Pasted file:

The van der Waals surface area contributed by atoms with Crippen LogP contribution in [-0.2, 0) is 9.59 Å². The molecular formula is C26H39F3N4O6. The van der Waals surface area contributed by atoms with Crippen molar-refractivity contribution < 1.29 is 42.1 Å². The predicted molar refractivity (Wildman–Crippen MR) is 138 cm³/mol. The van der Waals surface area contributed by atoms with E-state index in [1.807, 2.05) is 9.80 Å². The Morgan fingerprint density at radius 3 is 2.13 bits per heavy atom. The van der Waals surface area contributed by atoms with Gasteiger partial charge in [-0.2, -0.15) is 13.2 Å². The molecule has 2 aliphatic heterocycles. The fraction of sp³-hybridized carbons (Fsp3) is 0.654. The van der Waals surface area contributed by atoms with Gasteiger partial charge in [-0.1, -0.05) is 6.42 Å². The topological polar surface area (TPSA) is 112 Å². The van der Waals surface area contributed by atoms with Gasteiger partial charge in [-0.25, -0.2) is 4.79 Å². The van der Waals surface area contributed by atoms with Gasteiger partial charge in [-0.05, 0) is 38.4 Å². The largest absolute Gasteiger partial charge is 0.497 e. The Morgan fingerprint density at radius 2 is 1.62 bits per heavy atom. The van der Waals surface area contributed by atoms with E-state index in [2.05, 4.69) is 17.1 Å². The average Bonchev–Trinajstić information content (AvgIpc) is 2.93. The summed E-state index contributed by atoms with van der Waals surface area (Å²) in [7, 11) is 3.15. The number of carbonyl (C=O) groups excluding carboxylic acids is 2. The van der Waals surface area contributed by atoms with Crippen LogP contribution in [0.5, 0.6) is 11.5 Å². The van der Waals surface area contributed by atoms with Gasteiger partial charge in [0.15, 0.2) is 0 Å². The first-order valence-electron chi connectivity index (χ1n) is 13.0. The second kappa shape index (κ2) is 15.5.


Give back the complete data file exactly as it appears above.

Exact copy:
The van der Waals surface area contributed by atoms with Crippen LogP contribution in [-0.2, 0) is 9.59 Å². The molecular formula is C26H39F3N4O6. The van der Waals surface area contributed by atoms with Crippen molar-refractivity contribution < 1.29 is 42.1 Å². The predicted molar refractivity (Wildman–Crippen MR) is 138 cm³/mol. The van der Waals surface area contributed by atoms with E-state index in [1.807, 2.05) is 9.80 Å². The Morgan fingerprint density at radius 3 is 2.13 bits per heavy atom. The van der Waals surface area contributed by atoms with Gasteiger partial charge in [-0.2, -0.15) is 13.2 Å². The molecule has 2 aliphatic heterocycles. The fraction of sp³-hybridized carbons (Fsp3) is 0.654. The van der Waals surface area contributed by atoms with Gasteiger partial charge in [-0.1, -0.05) is 6.42 Å². The topological polar surface area (TPSA) is 112 Å². The van der Waals surface area contributed by atoms with Gasteiger partial charge in [-0.25, -0.2) is 4.79 Å². The van der Waals surface area contributed by atoms with Gasteiger partial charge in [-0.05, 0) is 38.4 Å². The largest absolute Gasteiger partial charge is 0.497 e. The Morgan fingerprint density at radius 2 is 1.62 bits per heavy atom. The van der Waals surface area contributed by atoms with E-state index in [2.05, 4.69) is 17.1 Å². The average Bonchev–Trinajstić information content (AvgIpc) is 2.93. The summed E-state index contributed by atoms with van der Waals surface area (Å²) in [7, 11) is 3.15. The number of carbonyl (C=O) groups excluding carboxylic acids is 2. The van der Waals surface area contributed by atoms with Crippen LogP contribution in [0.5, 0.6) is 11.5 Å². The van der Waals surface area contributed by atoms with Gasteiger partial charge in [0.15, 0.2) is 0 Å². The first-order valence-electron chi connectivity index (χ1n) is 13.0. The second kappa shape index (κ2) is 15.5.